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Residence hall design trends in the age of COVID-19

Residence hall design trends in the age of COVID-19

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As universities and colleges look to design new residence halls after the current global health crisis, they will be challenged with how to safely house students, while still providing for their social and academic development. Social interactions have taken on a new normal—social distancing, limited-size gatherings and a responsibility to act in a manner that does not make someone else sick. Residence hall designs will evolve to reflect the current pandemic condition.
Safety and security will be paramount for future students and their families, likely resulting in a desire for single-occupancy bedrooms in residence halls. Single bedroom units can provide a safe haven—a personal retreat where one can relax away from others. But this may be too isolating for a student away from home for the first time.
Many residence halls are designed specifically to house freshmen. Studies have shown that freshmen students in double bedrooms with a roommate have a higher rate of retention.
A “next best” bedroom design to consider is a double bedroom designed as a “paired-single” unit—two singles side-by-side—with each occupant having furniture, closet, operable window on “their side” and only necessarily shared elements, like corridor door and mechanical unit/thermostat centrally located. The bedroom shape would be wide and shallow, allowing beds, desks and closets to be located further apart. The two sides can be marked with floor patterns and paint finishes to distinguish the two zones within the room.
The two roommates will function as a “family unit” since they are indeed sharing a room. These resident students will have experienced the pandemic in their formative years and can rely on their prior experiences to understand the importance of appropriate space boundaries.
Bathroom design may favor a clustered single-use bath arrangement where private-use bathrooms—each containing toilet, lavatory (sink) and shower—are located together. When grouped with a community lavatory area, this offers opportunities for socializing while still providing for privacy. Two entrance/exit points to the facilities allow for a one-way traffic pattern to be implemented when environmental health conditions warrant.
The common lavatory area, with ample space between fixtures, allows for ease of handwashing as well as a chance to chat with other residents while maintaining social distancing. New staff training and procedures will be required to ensure a constant (or at least much more frequent) cleaning cycle to safeguard the safety of all building users.
Socially social distancing
Social spaces, such as floor lounges and studies, should be sized and organized to allow for social distancing with distinct “stations” spaces at appropriate intervals. Areas can be demarcated with floor patterns. Kitchen facilities should ideally be arranged for one-way circulation and appliances spaced to permit multiple work areas with adequate buffers between. Handwashing stations should be ample and sufficiently spaced with accessories at each station.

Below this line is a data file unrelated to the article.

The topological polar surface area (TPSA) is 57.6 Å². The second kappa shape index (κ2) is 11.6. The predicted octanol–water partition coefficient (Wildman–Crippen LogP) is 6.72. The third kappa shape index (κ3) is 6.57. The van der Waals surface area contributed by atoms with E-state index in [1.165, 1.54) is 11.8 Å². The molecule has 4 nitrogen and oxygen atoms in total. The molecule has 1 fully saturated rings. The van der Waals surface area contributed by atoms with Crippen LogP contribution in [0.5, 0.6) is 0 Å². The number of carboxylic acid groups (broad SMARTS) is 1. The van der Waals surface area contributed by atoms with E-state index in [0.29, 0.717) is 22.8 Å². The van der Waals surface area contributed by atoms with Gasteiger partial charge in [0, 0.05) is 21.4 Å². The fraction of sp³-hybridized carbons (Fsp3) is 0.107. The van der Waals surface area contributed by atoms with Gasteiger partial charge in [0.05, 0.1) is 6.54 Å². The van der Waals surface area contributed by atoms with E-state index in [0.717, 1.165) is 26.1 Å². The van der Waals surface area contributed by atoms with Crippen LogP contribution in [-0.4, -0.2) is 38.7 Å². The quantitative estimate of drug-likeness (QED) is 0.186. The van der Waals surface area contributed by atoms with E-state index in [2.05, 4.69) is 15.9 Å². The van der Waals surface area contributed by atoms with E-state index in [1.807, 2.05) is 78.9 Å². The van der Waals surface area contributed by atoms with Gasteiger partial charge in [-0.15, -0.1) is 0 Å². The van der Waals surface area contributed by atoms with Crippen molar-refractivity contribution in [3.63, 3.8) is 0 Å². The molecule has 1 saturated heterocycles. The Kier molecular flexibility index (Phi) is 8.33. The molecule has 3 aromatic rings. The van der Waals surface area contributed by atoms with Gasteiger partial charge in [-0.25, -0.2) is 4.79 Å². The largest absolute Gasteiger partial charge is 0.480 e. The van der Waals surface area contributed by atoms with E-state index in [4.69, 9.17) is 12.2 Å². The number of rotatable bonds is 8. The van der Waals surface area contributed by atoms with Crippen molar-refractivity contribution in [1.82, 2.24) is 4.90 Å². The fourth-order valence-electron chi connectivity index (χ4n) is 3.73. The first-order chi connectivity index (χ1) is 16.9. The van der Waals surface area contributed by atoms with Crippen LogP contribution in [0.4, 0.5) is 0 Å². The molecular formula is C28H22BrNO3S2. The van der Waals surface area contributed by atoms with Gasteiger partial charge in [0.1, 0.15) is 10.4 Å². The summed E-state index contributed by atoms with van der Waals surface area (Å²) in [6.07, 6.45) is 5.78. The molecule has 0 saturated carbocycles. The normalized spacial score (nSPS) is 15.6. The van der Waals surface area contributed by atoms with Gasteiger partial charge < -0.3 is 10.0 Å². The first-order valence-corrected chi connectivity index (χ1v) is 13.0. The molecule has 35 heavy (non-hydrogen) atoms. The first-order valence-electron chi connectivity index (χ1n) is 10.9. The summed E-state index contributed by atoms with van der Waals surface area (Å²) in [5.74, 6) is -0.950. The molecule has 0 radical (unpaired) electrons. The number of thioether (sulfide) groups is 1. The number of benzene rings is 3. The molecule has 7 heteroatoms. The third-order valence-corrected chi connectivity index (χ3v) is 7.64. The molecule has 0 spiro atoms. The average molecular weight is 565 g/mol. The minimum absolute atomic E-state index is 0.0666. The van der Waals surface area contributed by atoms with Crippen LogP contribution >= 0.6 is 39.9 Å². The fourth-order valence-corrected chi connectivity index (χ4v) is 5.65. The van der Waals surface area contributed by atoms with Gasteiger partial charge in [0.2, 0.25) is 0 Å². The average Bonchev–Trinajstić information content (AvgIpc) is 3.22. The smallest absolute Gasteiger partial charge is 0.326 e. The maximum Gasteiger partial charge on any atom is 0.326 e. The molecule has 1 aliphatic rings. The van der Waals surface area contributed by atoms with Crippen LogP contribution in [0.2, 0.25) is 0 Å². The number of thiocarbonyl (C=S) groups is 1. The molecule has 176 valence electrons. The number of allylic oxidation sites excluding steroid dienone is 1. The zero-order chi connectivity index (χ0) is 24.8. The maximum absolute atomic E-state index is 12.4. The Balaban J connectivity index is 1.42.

It has always been important to provide a variety of social spaces that allow for a range of activities—quiet to active and small group to large group—but now residence halls should consider including single-person study spaces where a resident may go to focus on studies or simply decompress in a private, safe zone.
Circulation spaces in residence halls will need to evolve. Entrances to buildings will need to be wider and feature multiple single entrance doors to avoid compressing residents as they enter the building. Lobbies should be large enough to allow for pedestrian flow to the elevators or stairs while social distancing, and elevators should be sized to accommodate multiple occupants at opposite corners.
Additional elevators may be needed to safely address reduced elevator capacity due to social distancing restrictions. Corridors will need to be of ample width and preferably feature small alcoves at regular intervals off the main hallway, with views to the exterior and perhaps a bench, that can serve as places to “step out” of the way and not be in the traffic flow.
Doors to bedrooms should be located in recessed pockets off the corridor, allowing one to transition into the main corridor flow. Air flow exchange and mechanical systems may need to be reevaluated with more frequent filter changes.
While the program for outdoor spaces in residence hall design always has been important, this will take on a heightened importance in providing places where residents can go for relaxation and space-distant socializing, with individual areas articulated in the design of the hardscape, landscape and outdoor furniture. Individual outdoor activities, like hammocking and swings, can offer places to unwind, while outdoor terraces and patios can offer places for small groups to safely meet while social distancing.
With careful and thoughtful planning, residence hall design can balance environmental health concerns and living preferences of students and their families with fostering community and providing a nurturing environment.
Sara Koester is a Principal at KWK Architects.


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